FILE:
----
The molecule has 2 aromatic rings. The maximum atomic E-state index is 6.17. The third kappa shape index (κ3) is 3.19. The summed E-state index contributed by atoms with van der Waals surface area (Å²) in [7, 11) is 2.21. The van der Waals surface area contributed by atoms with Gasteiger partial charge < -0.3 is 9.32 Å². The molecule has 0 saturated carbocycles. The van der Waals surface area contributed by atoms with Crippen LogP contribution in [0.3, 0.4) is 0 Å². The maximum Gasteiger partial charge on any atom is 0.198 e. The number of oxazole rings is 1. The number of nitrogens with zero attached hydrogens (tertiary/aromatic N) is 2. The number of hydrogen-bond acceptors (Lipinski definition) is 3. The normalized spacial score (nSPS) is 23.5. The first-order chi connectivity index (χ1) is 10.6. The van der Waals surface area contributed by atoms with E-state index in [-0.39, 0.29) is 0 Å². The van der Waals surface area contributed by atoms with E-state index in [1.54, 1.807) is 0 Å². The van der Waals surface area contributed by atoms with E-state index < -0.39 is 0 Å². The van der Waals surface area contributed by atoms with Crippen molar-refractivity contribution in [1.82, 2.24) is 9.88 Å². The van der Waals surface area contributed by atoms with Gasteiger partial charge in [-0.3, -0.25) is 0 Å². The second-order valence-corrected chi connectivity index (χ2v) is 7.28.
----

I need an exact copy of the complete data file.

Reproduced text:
The molecule has 2 aromatic rings. The maximum atomic E-state index is 6.17. The third kappa shape index (κ3) is 3.19. The summed E-state index contributed by atoms with van der Waals surface area (Å²) in [7, 11) is 2.21. The van der Waals surface area contributed by atoms with Gasteiger partial charge < -0.3 is 9.32 Å². The molecule has 0 saturated carbocycles. The van der Waals surface area contributed by atoms with Crippen LogP contribution in [0.3, 0.4) is 0 Å². The maximum Gasteiger partial charge on any atom is 0.198 e. The number of oxazole rings is 1. The number of nitrogens with zero attached hydrogens (tertiary/aromatic N) is 2. The number of hydrogen-bond acceptors (Lipinski definition) is 3. The normalized spacial score (nSPS) is 23.5. The first-order chi connectivity index (χ1) is 10.6. The van der Waals surface area contributed by atoms with E-state index in [-0.39, 0.29) is 0 Å². The van der Waals surface area contributed by atoms with E-state index in [1.54, 1.807) is 0 Å². The van der Waals surface area contributed by atoms with E-state index < -0.39 is 0 Å². The van der Waals surface area contributed by atoms with Crippen molar-refractivity contribution in [1.82, 2.24) is 9.88 Å². The van der Waals surface area contributed by atoms with Gasteiger partial charge in [-0.3, -0.25) is 0 Å². The second-order valence-corrected chi connectivity index (χ2v) is 7.28.